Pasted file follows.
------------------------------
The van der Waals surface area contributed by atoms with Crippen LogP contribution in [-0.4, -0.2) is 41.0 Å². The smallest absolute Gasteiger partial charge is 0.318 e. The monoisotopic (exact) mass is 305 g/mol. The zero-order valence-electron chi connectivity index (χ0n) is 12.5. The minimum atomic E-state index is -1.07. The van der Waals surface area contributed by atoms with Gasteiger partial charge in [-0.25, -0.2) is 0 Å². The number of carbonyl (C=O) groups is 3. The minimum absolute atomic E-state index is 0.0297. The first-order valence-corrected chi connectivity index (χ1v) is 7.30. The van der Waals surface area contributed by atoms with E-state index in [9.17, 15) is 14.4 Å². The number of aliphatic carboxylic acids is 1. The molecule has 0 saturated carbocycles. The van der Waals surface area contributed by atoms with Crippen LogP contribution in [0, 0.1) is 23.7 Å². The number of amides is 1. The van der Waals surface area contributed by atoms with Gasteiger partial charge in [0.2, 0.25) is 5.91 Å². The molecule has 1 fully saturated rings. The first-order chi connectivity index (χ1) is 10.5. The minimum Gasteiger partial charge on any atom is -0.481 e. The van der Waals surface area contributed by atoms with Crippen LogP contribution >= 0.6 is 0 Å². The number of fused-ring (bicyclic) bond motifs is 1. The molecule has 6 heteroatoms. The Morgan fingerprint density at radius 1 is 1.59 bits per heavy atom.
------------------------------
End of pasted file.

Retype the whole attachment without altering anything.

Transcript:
The van der Waals surface area contributed by atoms with Crippen LogP contribution in [-0.4, -0.2) is 41.0 Å². The smallest absolute Gasteiger partial charge is 0.318 e. The monoisotopic (exact) mass is 305 g/mol. The zero-order valence-electron chi connectivity index (χ0n) is 12.5. The minimum atomic E-state index is -1.07. The van der Waals surface area contributed by atoms with Gasteiger partial charge in [-0.25, -0.2) is 0 Å². The number of carbonyl (C=O) groups is 3. The minimum absolute atomic E-state index is 0.0297. The first-order valence-corrected chi connectivity index (χ1v) is 7.30. The van der Waals surface area contributed by atoms with E-state index in [9.17, 15) is 14.4 Å². The number of aliphatic carboxylic acids is 1. The molecule has 0 saturated carbocycles. The van der Waals surface area contributed by atoms with Crippen LogP contribution in [0, 0.1) is 23.7 Å². The number of amides is 1. The van der Waals surface area contributed by atoms with Gasteiger partial charge in [0.2, 0.25) is 5.91 Å². The molecule has 1 fully saturated rings. The first-order chi connectivity index (χ1) is 10.5. The minimum Gasteiger partial charge on any atom is -0.481 e. The van der Waals surface area contributed by atoms with Crippen LogP contribution >= 0.6 is 0 Å². The number of fused-ring (bicyclic) bond motifs is 1. The molecule has 6 heteroatoms. The Morgan fingerprint density at radius 1 is 1.59 bits per heavy atom.